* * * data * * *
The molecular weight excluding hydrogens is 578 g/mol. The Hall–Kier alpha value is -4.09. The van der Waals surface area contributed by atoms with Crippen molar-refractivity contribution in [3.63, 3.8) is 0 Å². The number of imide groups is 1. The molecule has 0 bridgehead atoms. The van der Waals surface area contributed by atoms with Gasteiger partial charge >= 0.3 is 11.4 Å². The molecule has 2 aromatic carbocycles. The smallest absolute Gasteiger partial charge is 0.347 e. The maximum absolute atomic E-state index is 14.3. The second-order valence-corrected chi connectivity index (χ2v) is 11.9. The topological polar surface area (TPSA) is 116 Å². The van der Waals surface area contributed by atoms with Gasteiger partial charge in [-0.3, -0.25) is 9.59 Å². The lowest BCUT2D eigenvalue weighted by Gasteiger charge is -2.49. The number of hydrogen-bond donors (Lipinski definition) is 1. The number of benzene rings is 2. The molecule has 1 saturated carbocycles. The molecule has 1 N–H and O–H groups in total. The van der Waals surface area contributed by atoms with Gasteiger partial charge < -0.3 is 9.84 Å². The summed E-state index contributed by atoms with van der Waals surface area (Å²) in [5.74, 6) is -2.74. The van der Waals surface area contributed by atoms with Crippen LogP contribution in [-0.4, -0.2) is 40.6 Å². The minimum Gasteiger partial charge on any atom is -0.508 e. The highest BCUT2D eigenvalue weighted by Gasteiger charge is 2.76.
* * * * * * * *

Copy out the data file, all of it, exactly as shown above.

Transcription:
The molecular weight excluding hydrogens is 578 g/mol. The Hall–Kier alpha value is -4.09. The van der Waals surface area contributed by atoms with Crippen molar-refractivity contribution in [3.63, 3.8) is 0 Å². The number of imide groups is 1. The molecule has 0 bridgehead atoms. The van der Waals surface area contributed by atoms with Gasteiger partial charge >= 0.3 is 11.4 Å². The molecule has 2 aromatic carbocycles. The smallest absolute Gasteiger partial charge is 0.347 e. The maximum absolute atomic E-state index is 14.3. The second-order valence-corrected chi connectivity index (χ2v) is 11.9. The topological polar surface area (TPSA) is 116 Å². The van der Waals surface area contributed by atoms with Gasteiger partial charge in [-0.3, -0.25) is 9.59 Å². The lowest BCUT2D eigenvalue weighted by Gasteiger charge is -2.49. The number of hydrogen-bond donors (Lipinski definition) is 1. The number of benzene rings is 2. The molecule has 1 saturated carbocycles. The molecule has 1 N–H and O–H groups in total. The van der Waals surface area contributed by atoms with Gasteiger partial charge < -0.3 is 9.84 Å². The summed E-state index contributed by atoms with van der Waals surface area (Å²) in [5.74, 6) is -2.74. The van der Waals surface area contributed by atoms with Crippen LogP contribution in [-0.4, -0.2) is 40.6 Å². The minimum Gasteiger partial charge on any atom is -0.508 e. The highest BCUT2D eigenvalue weighted by Gasteiger charge is 2.76.